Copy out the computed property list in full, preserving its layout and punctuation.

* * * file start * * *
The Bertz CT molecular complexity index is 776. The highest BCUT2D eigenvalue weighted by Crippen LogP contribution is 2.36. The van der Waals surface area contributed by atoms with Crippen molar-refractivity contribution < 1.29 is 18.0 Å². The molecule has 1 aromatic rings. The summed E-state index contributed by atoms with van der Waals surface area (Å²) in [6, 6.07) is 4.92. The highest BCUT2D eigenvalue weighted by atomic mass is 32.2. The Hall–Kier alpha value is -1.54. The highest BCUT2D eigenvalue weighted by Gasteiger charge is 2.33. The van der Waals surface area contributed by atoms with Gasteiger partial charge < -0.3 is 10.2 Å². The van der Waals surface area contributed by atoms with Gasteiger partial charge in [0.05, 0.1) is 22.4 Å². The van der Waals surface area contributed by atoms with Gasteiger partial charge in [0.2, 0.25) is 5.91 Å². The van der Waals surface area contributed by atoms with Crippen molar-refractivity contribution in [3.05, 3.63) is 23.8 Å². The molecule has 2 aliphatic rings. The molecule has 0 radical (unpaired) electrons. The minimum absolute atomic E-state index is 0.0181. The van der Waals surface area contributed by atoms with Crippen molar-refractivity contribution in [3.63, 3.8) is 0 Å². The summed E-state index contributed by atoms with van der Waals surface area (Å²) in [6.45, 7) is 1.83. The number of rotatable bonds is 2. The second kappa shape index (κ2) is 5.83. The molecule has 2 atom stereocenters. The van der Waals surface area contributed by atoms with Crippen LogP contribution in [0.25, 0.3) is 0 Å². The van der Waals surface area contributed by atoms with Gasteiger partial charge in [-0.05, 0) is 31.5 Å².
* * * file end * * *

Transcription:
The Bertz CT molecular complexity index is 776. The highest BCUT2D eigenvalue weighted by Crippen LogP contribution is 2.36. The van der Waals surface area contributed by atoms with Crippen molar-refractivity contribution < 1.29 is 18.0 Å². The molecule has 1 aromatic rings. The summed E-state index contributed by atoms with van der Waals surface area (Å²) in [6, 6.07) is 4.92. The highest BCUT2D eigenvalue weighted by atomic mass is 32.2. The Hall–Kier alpha value is -1.54. The highest BCUT2D eigenvalue weighted by Gasteiger charge is 2.33. The van der Waals surface area contributed by atoms with Gasteiger partial charge < -0.3 is 10.2 Å². The van der Waals surface area contributed by atoms with Gasteiger partial charge in [0.05, 0.1) is 22.4 Å². The van der Waals surface area contributed by atoms with Gasteiger partial charge in [0.2, 0.25) is 5.91 Å². The van der Waals surface area contributed by atoms with Crippen molar-refractivity contribution in [3.05, 3.63) is 23.8 Å². The molecule has 2 aliphatic rings. The molecule has 0 radical (unpaired) electrons. The minimum absolute atomic E-state index is 0.0181. The van der Waals surface area contributed by atoms with Crippen molar-refractivity contribution in [3.63, 3.8) is 0 Å². The summed E-state index contributed by atoms with van der Waals surface area (Å²) in [6.45, 7) is 1.83. The number of rotatable bonds is 2. The second kappa shape index (κ2) is 5.83. The molecule has 2 atom stereocenters. The van der Waals surface area contributed by atoms with Crippen LogP contribution in [0.25, 0.3) is 0 Å². The van der Waals surface area contributed by atoms with Gasteiger partial charge in [-0.05, 0) is 31.5 Å².